22 Cf. Pollard v. United States, 352 U.S. 354 (1957) ; United States v. Ewell, 383 U.S. 116 (1966) . See United States v. Provoo, 350 U.S. 857 (1955) , aff’g 17 F.R.D. 183 (D. Md. 1955).
23 United States v. Marion, 404 U.S. 307, 320 (1971) ; Barker v. Wingo, 407 U.S. 514, 536 (1972) (Justice White concurring).
24 Barker v. Wingo, 407 U.S. 514, 530 (1972) . For the federal courts, Congress under the Speedy Trial Act of 1974 imposed strict time deadlines, replacing the Barker factors.
25 Barker v. Wingo, 407 U.S. 514, 531 (1972) . Delays caused by the prosecution’s interlocutory appeal will be judged by the Barker factors, of which the second—the reason for the appeal—is the most important. United States v. Loud Hawk, 474 U.S. 302 (1986) (no denial of speedy trial, since prosecution’s position on appeal was strong, and there was no showing of bad faith or dilatory purpose). If the interlocutory appeal is taken by the defendant, he must “bear the heavy burden of showing an unreasonable delay caused by the prosecution [or] wholly unjustifiable delay by the appellate court” in order to win dismissal on speedy trial grounds. Id. at 316.
26 Id. at 528. See generally id. at 523–29. Waiver is “an intentional relinquishment or abandonment of a known right or privilege,” Johnson v. Zerbst, 304 U.S. 458, 464 (1938) , and it is not to be presumed but must appear from the record to have been intelligently and understandingly made. Carnley v. Cochran, 369 U.S. 506, 516 (1962) .
27 Barker v. Wingo, 407 U.S. 514, 532 (1972) .
28 Strunk v. United States, 412 U.S. 434 (1973) . A trial court denial of a motion to dismiss on speedy trial grounds is not an appealable order under the “collateral order” exception to the finality rule. One must raise the issue on appeal from a conviction. United States v. MacDonald, 435 U.S. 850 (1977) .
29 In re Oliver, 333 U.S. 257, 266–70 (1948) (citations omitted). Other panegyrics to the value of openness, accompanied with much historical detail, are Gannett Co. v. DePasquale, 443 U.S. 368, 406, 411–33 (1979) (Justice Blackmun concurring in part and dissenting in part); Richmond Newspapers v. Virginia, 448 U.S. 555, 564–73 (1980) (plurality opinion of Chief Justice Burger); id. at 589–97 (Justice Brennan concurring); Globe Newspaper Co. v. Superior Court, 457 U.S. 596, 603–07 (1982) .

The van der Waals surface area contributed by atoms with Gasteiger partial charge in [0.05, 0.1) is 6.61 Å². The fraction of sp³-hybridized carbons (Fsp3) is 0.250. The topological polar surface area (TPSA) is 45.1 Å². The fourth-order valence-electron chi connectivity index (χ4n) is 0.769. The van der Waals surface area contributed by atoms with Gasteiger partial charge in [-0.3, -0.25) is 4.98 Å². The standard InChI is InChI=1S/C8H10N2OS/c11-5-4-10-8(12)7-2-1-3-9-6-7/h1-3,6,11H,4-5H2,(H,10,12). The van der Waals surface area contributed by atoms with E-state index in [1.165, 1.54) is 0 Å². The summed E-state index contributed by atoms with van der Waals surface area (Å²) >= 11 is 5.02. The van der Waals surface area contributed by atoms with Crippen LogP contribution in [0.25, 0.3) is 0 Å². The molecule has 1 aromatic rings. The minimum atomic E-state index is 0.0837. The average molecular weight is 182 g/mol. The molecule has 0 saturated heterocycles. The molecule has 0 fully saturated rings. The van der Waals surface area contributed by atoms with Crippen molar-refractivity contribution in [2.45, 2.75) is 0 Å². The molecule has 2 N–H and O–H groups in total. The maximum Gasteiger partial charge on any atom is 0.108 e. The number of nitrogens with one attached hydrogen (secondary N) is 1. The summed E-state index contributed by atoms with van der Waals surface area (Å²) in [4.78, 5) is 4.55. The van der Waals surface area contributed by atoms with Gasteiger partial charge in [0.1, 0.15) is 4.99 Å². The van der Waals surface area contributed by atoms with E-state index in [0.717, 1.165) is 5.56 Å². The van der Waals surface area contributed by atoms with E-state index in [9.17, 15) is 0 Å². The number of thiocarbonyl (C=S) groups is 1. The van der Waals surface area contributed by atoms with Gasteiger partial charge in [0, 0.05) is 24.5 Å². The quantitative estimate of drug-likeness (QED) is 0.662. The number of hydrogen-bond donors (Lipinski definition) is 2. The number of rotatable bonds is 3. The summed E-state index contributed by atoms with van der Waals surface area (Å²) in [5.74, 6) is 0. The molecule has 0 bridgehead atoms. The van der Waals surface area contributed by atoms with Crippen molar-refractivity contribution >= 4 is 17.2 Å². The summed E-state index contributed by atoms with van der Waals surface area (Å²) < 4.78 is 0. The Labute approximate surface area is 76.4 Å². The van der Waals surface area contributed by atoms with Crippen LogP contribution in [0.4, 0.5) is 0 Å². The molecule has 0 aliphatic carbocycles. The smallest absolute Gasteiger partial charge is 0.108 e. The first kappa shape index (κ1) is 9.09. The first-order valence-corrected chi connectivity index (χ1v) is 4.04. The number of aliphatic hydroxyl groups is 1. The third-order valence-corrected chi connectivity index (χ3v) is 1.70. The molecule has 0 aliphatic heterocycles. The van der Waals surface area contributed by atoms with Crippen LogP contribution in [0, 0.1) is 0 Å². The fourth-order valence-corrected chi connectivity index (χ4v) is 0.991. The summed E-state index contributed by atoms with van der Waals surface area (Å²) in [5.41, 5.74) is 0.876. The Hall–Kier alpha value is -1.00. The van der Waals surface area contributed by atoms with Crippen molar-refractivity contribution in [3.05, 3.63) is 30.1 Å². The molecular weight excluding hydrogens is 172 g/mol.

30 Estes v. Texas, 381 U.S. 532, 538–39 (1965) ; Richmond Newspapers v. Virginia, 448 U.S. 555, 569–73 (1980) (plurality opinion of Chief Justice Burger); id. at 593–97 (Justice Brennan concurring).
31 In re Oliver, 333 U.S. 257 (1948) ; Levine v. United States, 362 U.S. 610 (1960) . Both cases were contempt proceedings which were not then “criminal prosecutions” to which the Sixth Amendment applied (for the modern rule see Bloom v. Illinois, 391 U.S. 194 (1968) ), so that the cases were wholly due process holdings. Cf. Richmond Newspapers v. Virginia, 448 U.S. 555, 591 n.16 (1980) (Justice Brennan concurring).
32 Cf. Sheppard v. Maxwell, 384 U.S. 333 (1966) ; Nebraska Press Ass’n v. Stuart, 427 U.S. 539 (1976) .
33 Estes v. Texas, 381 U.S. 532 (1965) . Cf. Nixon v. Warner Communications, 435 U.S. 589, 610 (1978) .
34 Chandler v. Florida, 449 U.S. 560 (1981) .
35 Press–Enterprise Co. v. Superior Court, 464 U.S. 501, 510 (1984) (Press–Enterprise I).
36 467 U.S. 39 (1984) .
37 Waller v. Georgia, 467 U.S. 39, 47 (1984) (indicating that the Press–Enterprise I standard governs such 6th Amendment cases).
38 Press–Enterprise Co. v. Superior Court, 478 U.S. 1, 14 (1986) (Press–Enterprise II).
39 Gannett Co. v. DePasquale, 443 U.S. 368 (1979) .
40 Richmond Newspapers v. Virginia, 448 U.S. 555 (1980) ; Globe Newspaper Co. v. Superior Court, 457 U.S. 596 (1982) . See also Gannett Co. v. DePasquale, 443 U.S. 368, 397 (1979) (Justice Powell concurring).
41 Press–Enterprise Co. v. Superior Court, 478 U.S. 1 (1986) . See First Amendment discussion supra pp.1105–08.